Verstappen beats Sainz to claim first Canadian Grand Prix victory

Max Verstappen capitalized on old tyres through a 16-lap dash to the finish to outlast Carlos Sainz Jr. and win the Canadian Grand Prix at Circuit Gilles Villeneuve on Sunday, June 19.

The 24-year-old Dutchman, who won last weekend’s Azerbaijan Grand Prix at Baku City Circuit, commenced the weekend on a strong note by winning the pole on wet, slick conditions on Saturday. During the main event and on dry, sunny conditions on Sunday, Verstappen, who endured the event through a two-stop strategy along with a majority of competitors, spent the majority of the event battling Fernando Alonso and Sainz for the lead. He was leading by Lap 49 of 70 and appeared to have the event under his control when a Safety Car was deployed on the track due to Yuki Tsunoda wrecking in Turn 2. Despite having the field stacked up behind him for a 16-lap shootout, Verstappen’s Red Bull RB18 managed to fend off repeated attacks from Sainz’s Ferrari F1-75, which had fresher tyres, through the 14-turn circuit to emerge victorious for a second consecutive weekend and by nearly a second over Sainz.

The victory at Circuit Gilles Villeneuve was Verstappen’s first in Canada, the sixth of the 2022 Formula One season and the 26th of his career as he extended his lead in the drivers’ championship standings to 46 over teammate Sergio “Checo” Perez, who retired early in the event due to a suspected gearbox issue.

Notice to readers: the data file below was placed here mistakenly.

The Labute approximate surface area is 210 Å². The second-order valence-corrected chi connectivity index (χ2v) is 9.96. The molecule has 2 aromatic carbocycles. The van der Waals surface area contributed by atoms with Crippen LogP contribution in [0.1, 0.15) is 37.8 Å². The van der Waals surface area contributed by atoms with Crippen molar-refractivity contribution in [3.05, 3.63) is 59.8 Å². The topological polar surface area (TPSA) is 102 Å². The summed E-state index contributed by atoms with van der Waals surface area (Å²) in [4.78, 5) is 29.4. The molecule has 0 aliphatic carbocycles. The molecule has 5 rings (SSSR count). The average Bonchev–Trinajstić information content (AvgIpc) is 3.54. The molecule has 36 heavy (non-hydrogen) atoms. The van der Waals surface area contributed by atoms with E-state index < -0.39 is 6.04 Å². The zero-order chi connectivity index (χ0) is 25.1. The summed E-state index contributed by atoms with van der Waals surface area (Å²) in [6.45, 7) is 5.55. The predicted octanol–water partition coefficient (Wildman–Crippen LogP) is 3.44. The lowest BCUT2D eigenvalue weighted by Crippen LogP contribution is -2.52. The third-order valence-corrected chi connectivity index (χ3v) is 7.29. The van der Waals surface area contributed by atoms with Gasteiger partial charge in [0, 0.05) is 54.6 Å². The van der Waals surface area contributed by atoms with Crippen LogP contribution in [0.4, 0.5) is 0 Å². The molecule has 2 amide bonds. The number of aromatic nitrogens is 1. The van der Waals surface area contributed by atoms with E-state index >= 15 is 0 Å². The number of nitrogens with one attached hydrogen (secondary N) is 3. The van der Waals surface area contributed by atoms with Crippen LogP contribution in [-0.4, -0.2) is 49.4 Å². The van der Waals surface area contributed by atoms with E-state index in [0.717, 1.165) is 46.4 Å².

“The Safety Car didn’t help, overall [Ferrari] were very quick,” Verstappen said. “Following is tricky around here but I could see [Sainz] pushing, charging, pushing, charging. The last few laps were very fun…Overall in the race, we seem to struggle a little more for pace compared to [Ferrari], so I think already, with the last [pit] stop I did, if it would’ve gone to the end, it would’ve been a close call, I think, to really fight him, but I was also not entirely happy with the Safety Car because he came out behind me with new tyres. I gave everything I had in those last [16] laps, which are very enjoyable with an F1 car to go flat out. The gap, I think, never really got bigger than eight-tenths, so it was a tough one. Of course, it’s a good sign [to extend the championship lead], but still a lot of races to go. A lot of things can go wrong, so we just have to keep focused and keep on doing what we’re doing, but [I] always try to look where we can improve.”

Sainz, coming off his early retirement in Azerbaijan due to a mechanical issue that also affected his teammate Charles Leclerc, settled in the runner-up spot for the fifth time in his career, which marked his fifth podium result of the season and his 11th podium result overall as he continues his pursuit for his first F1 victory.